this will appeal to readers who enjoy D.S. Lliteras (The Silence of John;
Jerusalem's Rain
) or Anita Diamant's The Red Tent. For most
collections. Hunt resides in Florida.

Since Magdalene is out, officially or not, I've changed the countdown ticker to the next book in the pipeline--UNCHARTED. But we'll talk about that one later. (VBG)


Tuesday, March 21, 2006

One Woman's Courage

In the constant struggle between religions, governments, and ideological approaches, it is refreshing to hear a woman speak lucidly and with great courage. This Syrian woman is apparently an agnostic, but she is saying what so many are afraid to say about Islamic terrorism.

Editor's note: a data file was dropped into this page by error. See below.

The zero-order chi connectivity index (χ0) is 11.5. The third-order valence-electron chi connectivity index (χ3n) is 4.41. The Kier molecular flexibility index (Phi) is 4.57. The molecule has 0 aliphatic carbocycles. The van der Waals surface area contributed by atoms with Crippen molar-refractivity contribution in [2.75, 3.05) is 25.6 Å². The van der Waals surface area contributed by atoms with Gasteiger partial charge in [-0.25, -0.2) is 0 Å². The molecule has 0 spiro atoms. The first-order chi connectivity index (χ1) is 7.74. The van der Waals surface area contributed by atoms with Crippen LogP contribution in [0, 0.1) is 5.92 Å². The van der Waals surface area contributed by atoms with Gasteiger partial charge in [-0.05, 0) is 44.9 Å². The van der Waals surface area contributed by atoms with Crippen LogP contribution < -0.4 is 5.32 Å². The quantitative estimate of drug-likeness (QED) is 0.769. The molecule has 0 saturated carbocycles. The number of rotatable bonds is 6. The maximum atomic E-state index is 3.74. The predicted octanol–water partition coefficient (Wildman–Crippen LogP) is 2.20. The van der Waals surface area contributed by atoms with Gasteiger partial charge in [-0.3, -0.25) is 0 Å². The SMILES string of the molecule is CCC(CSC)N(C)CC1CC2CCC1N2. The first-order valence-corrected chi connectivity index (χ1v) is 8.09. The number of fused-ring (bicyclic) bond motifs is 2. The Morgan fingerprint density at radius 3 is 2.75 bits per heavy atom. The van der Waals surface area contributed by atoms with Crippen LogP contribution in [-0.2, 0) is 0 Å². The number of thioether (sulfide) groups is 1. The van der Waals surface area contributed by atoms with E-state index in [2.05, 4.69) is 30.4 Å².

To watch a video clip of a television presentation, click here: . Pay special attention to what she says about the Jews, near the end of the clip.

From this corner, I am applauding. Hat tip to Lisa for pointing me to this clip.


Too Much Fun!

Okay, I should be working (and working hard), but what are friends for, if not to help you procrastinate? So Al Gansky sends me his country music video--watch Al's here

and of course I have to send him mine: watch Angie's here

So if you've nothing else to do, take a peek, have a laugh, and create your own music video!


Monday, March 20, 2006

Point of View

I was reading a review of THE NOVELIST online--and don't get me wrong, it was a nice review--but the reviewer said something about how she wished she could have had some scenes from Zack's point of view.